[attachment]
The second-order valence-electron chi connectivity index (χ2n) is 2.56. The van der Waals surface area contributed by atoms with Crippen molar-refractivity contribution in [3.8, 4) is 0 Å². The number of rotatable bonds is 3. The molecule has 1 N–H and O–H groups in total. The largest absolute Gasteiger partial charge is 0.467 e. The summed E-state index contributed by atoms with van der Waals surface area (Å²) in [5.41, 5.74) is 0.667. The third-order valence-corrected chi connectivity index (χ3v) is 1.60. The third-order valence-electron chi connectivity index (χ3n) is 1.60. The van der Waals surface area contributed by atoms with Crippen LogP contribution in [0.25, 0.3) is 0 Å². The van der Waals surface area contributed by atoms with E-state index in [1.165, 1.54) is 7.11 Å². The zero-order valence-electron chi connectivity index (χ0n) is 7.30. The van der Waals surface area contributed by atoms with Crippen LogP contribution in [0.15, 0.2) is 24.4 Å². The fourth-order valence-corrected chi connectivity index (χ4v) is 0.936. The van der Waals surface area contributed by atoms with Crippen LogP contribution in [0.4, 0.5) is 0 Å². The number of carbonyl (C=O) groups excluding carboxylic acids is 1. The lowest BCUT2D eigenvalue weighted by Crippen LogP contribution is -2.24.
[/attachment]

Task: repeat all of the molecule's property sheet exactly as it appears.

The second-order valence-electron chi connectivity index (χ2n) is 2.56. The van der Waals surface area contributed by atoms with Crippen molar-refractivity contribution in [3.8, 4) is 0 Å². The number of rotatable bonds is 3. The molecule has 1 N–H and O–H groups in total. The largest absolute Gasteiger partial charge is 0.467 e. The summed E-state index contributed by atoms with van der Waals surface area (Å²) in [5.41, 5.74) is 0.667. The third-order valence-corrected chi connectivity index (χ3v) is 1.60. The third-order valence-electron chi connectivity index (χ3n) is 1.60. The van der Waals surface area contributed by atoms with Crippen LogP contribution in [0.25, 0.3) is 0 Å². The van der Waals surface area contributed by atoms with E-state index in [1.165, 1.54) is 7.11 Å². The zero-order valence-electron chi connectivity index (χ0n) is 7.30. The van der Waals surface area contributed by atoms with Crippen LogP contribution in [0.15, 0.2) is 24.4 Å². The fourth-order valence-corrected chi connectivity index (χ4v) is 0.936. The van der Waals surface area contributed by atoms with Crippen LogP contribution in [0.4, 0.5) is 0 Å². The number of carbonyl (C=O) groups excluding carboxylic acids is 1. The lowest BCUT2D eigenvalue weighted by Crippen LogP contribution is -2.24.